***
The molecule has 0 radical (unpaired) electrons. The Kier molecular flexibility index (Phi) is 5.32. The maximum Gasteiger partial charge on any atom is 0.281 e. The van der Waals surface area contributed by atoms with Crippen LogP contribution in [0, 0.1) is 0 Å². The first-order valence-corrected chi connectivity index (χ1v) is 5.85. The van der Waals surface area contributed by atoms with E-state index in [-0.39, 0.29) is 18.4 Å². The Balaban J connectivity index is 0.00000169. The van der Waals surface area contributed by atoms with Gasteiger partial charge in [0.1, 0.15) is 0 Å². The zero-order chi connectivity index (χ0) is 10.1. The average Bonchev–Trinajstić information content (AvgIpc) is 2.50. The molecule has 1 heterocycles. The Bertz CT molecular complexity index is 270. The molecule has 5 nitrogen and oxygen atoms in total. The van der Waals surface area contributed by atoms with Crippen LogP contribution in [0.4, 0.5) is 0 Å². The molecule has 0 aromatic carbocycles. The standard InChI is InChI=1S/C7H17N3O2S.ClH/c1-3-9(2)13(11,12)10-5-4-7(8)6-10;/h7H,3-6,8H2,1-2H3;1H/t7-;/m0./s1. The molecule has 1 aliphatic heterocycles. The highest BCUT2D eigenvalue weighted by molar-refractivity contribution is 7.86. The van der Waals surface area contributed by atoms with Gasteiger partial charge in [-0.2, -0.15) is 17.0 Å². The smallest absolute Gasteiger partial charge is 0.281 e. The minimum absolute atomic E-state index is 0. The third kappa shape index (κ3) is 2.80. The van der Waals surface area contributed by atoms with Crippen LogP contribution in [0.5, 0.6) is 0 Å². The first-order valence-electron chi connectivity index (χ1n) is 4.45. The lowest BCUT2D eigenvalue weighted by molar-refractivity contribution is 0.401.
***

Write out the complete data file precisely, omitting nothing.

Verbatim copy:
The molecule has 0 radical (unpaired) electrons. The Kier molecular flexibility index (Phi) is 5.32. The maximum Gasteiger partial charge on any atom is 0.281 e. The van der Waals surface area contributed by atoms with Crippen LogP contribution in [0, 0.1) is 0 Å². The first-order valence-corrected chi connectivity index (χ1v) is 5.85. The van der Waals surface area contributed by atoms with E-state index in [-0.39, 0.29) is 18.4 Å². The Balaban J connectivity index is 0.00000169. The van der Waals surface area contributed by atoms with Gasteiger partial charge in [0.1, 0.15) is 0 Å². The zero-order chi connectivity index (χ0) is 10.1. The average Bonchev–Trinajstić information content (AvgIpc) is 2.50. The molecule has 1 heterocycles. The Bertz CT molecular complexity index is 270. The molecule has 5 nitrogen and oxygen atoms in total. The van der Waals surface area contributed by atoms with Crippen LogP contribution in [0.4, 0.5) is 0 Å². The molecule has 0 aromatic carbocycles. The standard InChI is InChI=1S/C7H17N3O2S.ClH/c1-3-9(2)13(11,12)10-5-4-7(8)6-10;/h7H,3-6,8H2,1-2H3;1H/t7-;/m0./s1. The molecule has 1 aliphatic heterocycles. The highest BCUT2D eigenvalue weighted by molar-refractivity contribution is 7.86. The van der Waals surface area contributed by atoms with Gasteiger partial charge in [-0.2, -0.15) is 17.0 Å². The smallest absolute Gasteiger partial charge is 0.281 e. The minimum absolute atomic E-state index is 0. The third kappa shape index (κ3) is 2.80. The van der Waals surface area contributed by atoms with Crippen LogP contribution in [0.5, 0.6) is 0 Å². The first-order valence-electron chi connectivity index (χ1n) is 4.45. The lowest BCUT2D eigenvalue weighted by molar-refractivity contribution is 0.401.